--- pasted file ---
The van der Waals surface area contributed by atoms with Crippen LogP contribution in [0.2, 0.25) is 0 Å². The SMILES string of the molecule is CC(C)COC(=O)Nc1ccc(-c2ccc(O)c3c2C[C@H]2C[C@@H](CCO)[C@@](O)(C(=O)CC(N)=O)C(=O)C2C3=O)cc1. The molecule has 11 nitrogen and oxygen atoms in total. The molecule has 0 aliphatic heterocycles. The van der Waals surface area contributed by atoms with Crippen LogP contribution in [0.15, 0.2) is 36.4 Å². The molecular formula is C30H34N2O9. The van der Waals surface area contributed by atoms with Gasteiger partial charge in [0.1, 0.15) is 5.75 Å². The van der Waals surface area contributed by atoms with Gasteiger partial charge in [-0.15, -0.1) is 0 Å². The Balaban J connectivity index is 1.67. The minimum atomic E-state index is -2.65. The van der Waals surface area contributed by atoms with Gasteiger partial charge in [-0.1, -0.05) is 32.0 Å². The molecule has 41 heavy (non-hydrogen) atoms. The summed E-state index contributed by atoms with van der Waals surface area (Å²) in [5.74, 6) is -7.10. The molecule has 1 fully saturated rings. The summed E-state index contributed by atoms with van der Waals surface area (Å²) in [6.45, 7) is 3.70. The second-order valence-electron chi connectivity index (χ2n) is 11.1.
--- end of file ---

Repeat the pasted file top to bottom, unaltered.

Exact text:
The van der Waals surface area contributed by atoms with Crippen LogP contribution in [0.2, 0.25) is 0 Å². The SMILES string of the molecule is CC(C)COC(=O)Nc1ccc(-c2ccc(O)c3c2C[C@H]2C[C@@H](CCO)[C@@](O)(C(=O)CC(N)=O)C(=O)C2C3=O)cc1. The molecule has 11 nitrogen and oxygen atoms in total. The molecule has 0 aliphatic heterocycles. The van der Waals surface area contributed by atoms with Crippen LogP contribution in [0.15, 0.2) is 36.4 Å². The molecular formula is C30H34N2O9. The van der Waals surface area contributed by atoms with Gasteiger partial charge in [0.1, 0.15) is 5.75 Å². The van der Waals surface area contributed by atoms with Gasteiger partial charge in [-0.15, -0.1) is 0 Å². The Balaban J connectivity index is 1.67. The minimum atomic E-state index is -2.65. The van der Waals surface area contributed by atoms with Gasteiger partial charge in [-0.1, -0.05) is 32.0 Å². The molecule has 41 heavy (non-hydrogen) atoms. The summed E-state index contributed by atoms with van der Waals surface area (Å²) in [5.74, 6) is -7.10. The molecule has 1 fully saturated rings. The summed E-state index contributed by atoms with van der Waals surface area (Å²) in [6.45, 7) is 3.70. The second-order valence-electron chi connectivity index (χ2n) is 11.1.